Beating Writer's Block
"If you can't think what to write, tough luck; write anyway." - Philip Pullman
I wasn't sure what to blog about today, and then I thought: why not write about not knowing what to write about.
I've had that Philip Pullman quote in my head and over my writing desk for years and years. I came across it young enough in life that it was pretty powerful in shaping how I look at writing. I'm not saying that writer's block doesn't exist, but that quote reminds me that writer's block is never an excuse not to write. (Unlike binge-watching Netflix which is totally an excuse not to write.)
So if you're not sure what to write about, here are some tips, tricks, and prompts that I've picked up over the years from teachers and writers who are much older and wiser than myself.
1. Freewriting. This is the most obvious solution to writer's block and the first thing they've taught in pretty much every writing class I've ever taken. In case you don't already know: the idea is that you write for a pre-determined amount of time without stopping. Set a timer for one minute, or two, or ten, and keep that pen moving until it goes off. The only rules are that you can't stop writing, you can't re-read what you've written, and you can't revise until the timer goes off. Doesn't matter what you write. You can even write "Monkey Money Underpants" like Lorelai did when she tried this on an episode of Gilmore Girls. When that timer finally goes off you can go back, pick out the best bits of writing and go from there. Most of the prompts below are versions of freewriting, but they all flex your writing muscle in different ways.
2. Find a paper bag or a box of some kind. Anything that can be closed so you can't see what's inside. Take your empty bag or box to your writing desk, sit in front of your computer or notebook and open your bag or box. Write about whatever you see inside. Go with the first image that comes to you. (Yes, I know it's empty. Use your imagination.)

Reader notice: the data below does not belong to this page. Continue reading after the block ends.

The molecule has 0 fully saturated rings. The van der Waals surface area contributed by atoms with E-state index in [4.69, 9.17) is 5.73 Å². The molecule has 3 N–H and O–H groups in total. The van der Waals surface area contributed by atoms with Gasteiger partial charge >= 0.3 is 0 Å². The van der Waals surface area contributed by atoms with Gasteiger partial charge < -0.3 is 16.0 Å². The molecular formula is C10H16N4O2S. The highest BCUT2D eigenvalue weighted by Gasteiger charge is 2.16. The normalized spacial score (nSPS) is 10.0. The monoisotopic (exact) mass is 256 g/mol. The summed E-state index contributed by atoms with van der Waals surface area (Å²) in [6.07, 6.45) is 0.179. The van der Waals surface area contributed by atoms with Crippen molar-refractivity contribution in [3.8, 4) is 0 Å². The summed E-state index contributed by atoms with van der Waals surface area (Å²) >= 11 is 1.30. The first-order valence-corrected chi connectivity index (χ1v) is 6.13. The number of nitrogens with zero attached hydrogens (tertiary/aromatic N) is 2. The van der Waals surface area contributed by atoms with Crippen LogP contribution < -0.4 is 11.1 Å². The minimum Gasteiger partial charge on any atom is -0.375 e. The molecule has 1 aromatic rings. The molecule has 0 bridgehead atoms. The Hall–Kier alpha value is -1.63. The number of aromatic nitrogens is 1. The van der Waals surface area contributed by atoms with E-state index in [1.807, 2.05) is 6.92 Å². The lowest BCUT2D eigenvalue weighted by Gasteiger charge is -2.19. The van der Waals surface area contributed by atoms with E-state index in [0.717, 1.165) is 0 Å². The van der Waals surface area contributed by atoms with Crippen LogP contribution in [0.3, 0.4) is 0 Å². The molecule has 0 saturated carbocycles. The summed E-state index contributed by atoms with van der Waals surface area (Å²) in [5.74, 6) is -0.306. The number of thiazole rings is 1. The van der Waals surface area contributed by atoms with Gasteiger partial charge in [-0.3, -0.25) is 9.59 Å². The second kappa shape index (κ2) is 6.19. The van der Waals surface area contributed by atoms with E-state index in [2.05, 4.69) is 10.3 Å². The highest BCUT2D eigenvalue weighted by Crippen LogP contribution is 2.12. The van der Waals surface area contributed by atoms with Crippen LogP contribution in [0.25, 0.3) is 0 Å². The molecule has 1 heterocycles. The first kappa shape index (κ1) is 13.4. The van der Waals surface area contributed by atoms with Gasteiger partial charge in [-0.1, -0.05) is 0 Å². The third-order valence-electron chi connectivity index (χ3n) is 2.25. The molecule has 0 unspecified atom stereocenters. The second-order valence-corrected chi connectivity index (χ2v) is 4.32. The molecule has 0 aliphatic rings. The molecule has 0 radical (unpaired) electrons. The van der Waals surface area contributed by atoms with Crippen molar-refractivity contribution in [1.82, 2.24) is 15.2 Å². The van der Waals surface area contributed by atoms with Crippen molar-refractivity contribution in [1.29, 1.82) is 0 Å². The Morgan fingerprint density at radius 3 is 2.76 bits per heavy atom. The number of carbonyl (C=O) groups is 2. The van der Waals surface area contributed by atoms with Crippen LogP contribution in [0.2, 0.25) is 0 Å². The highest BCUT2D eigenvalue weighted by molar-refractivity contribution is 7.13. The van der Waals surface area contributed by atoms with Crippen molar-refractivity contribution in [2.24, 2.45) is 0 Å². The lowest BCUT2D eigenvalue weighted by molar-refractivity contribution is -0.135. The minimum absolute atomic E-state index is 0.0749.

3. Go outside. Write about what you see. Don't worry about writing a story or coming up with characters. Just write pure description of what's around you. It's easy, it takes the pressure off of coming up with a narrative or a theme, and it gets the creativity flowing.
4. Invent two characters. They don't have to be fully formed, just pick two or three telling details for each person. Put them in a room. Pick two or three details about the room. Write down what the voices in your head start talking about. Don't worry about plot or description or anything else, just write down what these people might say to each other.
5. Pick up the nearest book. Turn to page 40. Go to line 3, find word 5. Write everything that comes to mind about that word. Let yourself get carried away. If the word is an article or a preposition you can move to the next word, or you can soldier ahead and write anyway if you like a good challenge. Remember: just pick one word. If you pick a whole sentence that's not inspiration, that's plagiarism.